Location as an Asset
The location of individuals determines their job opportunities, living amenities, and housing costs. We argue that it is useful to conceptualize the location choice of individuals as a decision to invest in a ‘location asset.’ This asset has a cost equal to the location's rent, and a payoff through better job opportunities and, potentially, more human capital for the individual and her children. As with any asset, savers in the location asset transfer resources into the future by going to expensive locations with good future opportunities. In contrast, borrowers transfer resources to the present by going to cheap locations that offer few other advantages. As in a standard portfolio problem, holdings of this asset depend on the comparison of its rate of return with that of other assets. Differently from other assets, the location asset is not subject to borrowing constraints, so it is used by individuals with little or no wealth that want to borrow. We provide an analytical model to make this idea precise and to derive a number of related implications, including an agent's mobility choices after experiencing negative income shocks. The model can rationalize why low wealth individuals locate in low income regions with low opportunities even in the absence of mobility costs. We document the investment dimension of location, and confirm the core predictions of our theory with French individual panel data from tax returns.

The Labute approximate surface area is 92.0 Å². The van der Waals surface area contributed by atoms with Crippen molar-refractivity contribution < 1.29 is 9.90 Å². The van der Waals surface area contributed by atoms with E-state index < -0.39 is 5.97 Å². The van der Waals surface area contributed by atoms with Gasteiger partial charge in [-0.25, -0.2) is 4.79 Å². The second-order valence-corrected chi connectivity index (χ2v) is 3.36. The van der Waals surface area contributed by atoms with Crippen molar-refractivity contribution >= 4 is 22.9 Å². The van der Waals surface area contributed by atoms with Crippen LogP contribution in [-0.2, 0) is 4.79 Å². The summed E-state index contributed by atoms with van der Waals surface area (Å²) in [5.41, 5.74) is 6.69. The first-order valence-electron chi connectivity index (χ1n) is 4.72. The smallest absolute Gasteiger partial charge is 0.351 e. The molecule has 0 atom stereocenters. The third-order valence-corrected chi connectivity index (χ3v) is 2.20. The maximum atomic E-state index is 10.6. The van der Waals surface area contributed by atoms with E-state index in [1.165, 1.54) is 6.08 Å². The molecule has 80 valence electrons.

We thank Pablo Fajgelbaum, Eduardo Morales, Yasusada Murata, Diego Puga, Steve Redding, Matt Turner and numerous seminar participants for useful comments. None of the authors had any financial relationship that affected the work or conclusions of this paper. The views expressed herein are those of the authors and do not necessarily reflect the views of the National Bureau of Economic Research.